Start talking to avert health strikes later this month, says UNISON  

Ambulance crews working for five services in England – London, Yorkshire, the North West, North East and South West – are to go on strike over pay and staffing on Wednesday 21 December, says their union UNISON today (Tuesday).  

The pre-Christmas date coincides with action being planned by two other unions – GMB and Unite – with members in ambulances services in England.  

The UNISON strike involving paramedics, emergency care assistants, ambulance technicians and other 999 crew members will run from midday to midnight.   

The ambulance workers are to be joined by nurses, porters, healthcare assistants, cleaners and other NHS workers at two Liverpool hospitals, who will also take action that day.   

The strike at the Liverpool Heart and Chest Hospital and Liverpool University Hospital starts at 07.30 on Wednesday 21 December and ends 24 hours later.  

UNISON is also about to begin reballoting around 13,000 NHS staff working for ten trusts and ambulance services where turnout in the recent strike vote fell just short of the threshold required by law.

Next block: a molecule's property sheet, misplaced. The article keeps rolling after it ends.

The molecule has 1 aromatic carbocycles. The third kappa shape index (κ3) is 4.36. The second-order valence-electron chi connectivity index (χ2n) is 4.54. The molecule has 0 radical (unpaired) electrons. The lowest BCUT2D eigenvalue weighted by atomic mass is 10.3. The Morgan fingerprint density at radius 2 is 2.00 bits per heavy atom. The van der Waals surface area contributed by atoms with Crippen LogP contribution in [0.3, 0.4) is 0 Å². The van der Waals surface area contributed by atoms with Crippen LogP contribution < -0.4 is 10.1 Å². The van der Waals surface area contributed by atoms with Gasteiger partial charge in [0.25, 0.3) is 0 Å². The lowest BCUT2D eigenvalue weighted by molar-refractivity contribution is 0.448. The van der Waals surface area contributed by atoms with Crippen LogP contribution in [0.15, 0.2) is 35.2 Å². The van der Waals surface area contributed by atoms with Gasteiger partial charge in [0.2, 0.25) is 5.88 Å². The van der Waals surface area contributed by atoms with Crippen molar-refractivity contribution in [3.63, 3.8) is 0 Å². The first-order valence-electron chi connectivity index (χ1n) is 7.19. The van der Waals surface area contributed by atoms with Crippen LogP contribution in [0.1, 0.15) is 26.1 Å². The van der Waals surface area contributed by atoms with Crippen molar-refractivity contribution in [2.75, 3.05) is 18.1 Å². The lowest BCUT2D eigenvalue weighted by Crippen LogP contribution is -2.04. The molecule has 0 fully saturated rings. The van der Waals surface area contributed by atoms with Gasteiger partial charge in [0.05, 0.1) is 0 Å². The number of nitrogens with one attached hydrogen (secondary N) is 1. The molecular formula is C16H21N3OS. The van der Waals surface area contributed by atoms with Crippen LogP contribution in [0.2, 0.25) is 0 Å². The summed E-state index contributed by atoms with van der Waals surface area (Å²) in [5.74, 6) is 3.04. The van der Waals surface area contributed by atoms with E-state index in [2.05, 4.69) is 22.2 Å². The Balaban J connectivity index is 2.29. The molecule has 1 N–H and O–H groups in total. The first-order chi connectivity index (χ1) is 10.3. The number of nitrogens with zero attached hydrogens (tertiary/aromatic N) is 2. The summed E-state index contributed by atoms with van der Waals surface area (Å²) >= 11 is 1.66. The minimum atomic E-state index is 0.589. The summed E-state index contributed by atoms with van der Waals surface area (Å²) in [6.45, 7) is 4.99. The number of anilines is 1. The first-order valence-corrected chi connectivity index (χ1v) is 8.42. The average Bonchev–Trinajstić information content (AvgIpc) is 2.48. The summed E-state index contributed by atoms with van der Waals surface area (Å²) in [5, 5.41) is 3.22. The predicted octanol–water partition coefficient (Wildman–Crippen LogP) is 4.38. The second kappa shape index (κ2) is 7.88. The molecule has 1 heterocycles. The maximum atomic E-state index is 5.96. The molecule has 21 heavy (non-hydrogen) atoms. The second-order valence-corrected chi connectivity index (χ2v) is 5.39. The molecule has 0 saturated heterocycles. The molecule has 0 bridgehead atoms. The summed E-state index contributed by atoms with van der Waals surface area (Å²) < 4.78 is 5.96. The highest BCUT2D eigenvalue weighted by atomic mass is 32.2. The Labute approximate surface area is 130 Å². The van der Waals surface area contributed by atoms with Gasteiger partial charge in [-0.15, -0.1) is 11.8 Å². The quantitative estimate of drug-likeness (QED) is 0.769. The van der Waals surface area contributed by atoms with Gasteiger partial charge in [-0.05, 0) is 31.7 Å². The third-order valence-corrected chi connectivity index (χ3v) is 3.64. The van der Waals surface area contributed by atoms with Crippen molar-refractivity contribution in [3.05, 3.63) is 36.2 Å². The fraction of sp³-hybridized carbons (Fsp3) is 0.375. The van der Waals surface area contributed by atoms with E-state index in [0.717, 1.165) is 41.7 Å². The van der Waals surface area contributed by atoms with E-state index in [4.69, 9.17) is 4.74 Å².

These ten NHS employers include all the remaining ambulance services in England – West Midlands, East Midlands, East of England, South East Coast and South Central.   

In addition, staff working at Great Ormond Street Hospital, Liverpool Women’s Hospital, London’s Tavistock and Portman NHS Foundation Trust and the North West-based Bridgewater Community Trust are being asked again to vote for strike action. UNISON members at NHS Blood and Transplant are also being reballoted.   

Commenting on the pre-Christmas strike, UNISON head of health Sara Gorton said: “The government will only have itself to blame if there are strikes in the NHS before Christmas.   

“Ambulance staff and their health colleagues don’t want to inconvenience anyone. But ministers are refusing to do the one thing that could prevent disruption – that’s start genuine talks about pay.  

“Wages are too low to stop health workers quitting the NHS. As more and more hand in their notice, there are fewer staff left to care for patients. The public knows that’s the reason behind lengthy waits at A&E, growing ambulance delays, postponed operations and cancelled clinics.

“Threatened NHS strikes in Scotland were called off because ministers there understand higher wages and improved staffing levels go hand in hand. Unfortunately, the penny’s yet to drop for the Westminster government.”  

Senior managers in the five ambulance services and two NHS trusts are due to receive formal notification of the strike and will draw up emergency cover plans to put to the unions taking action.  

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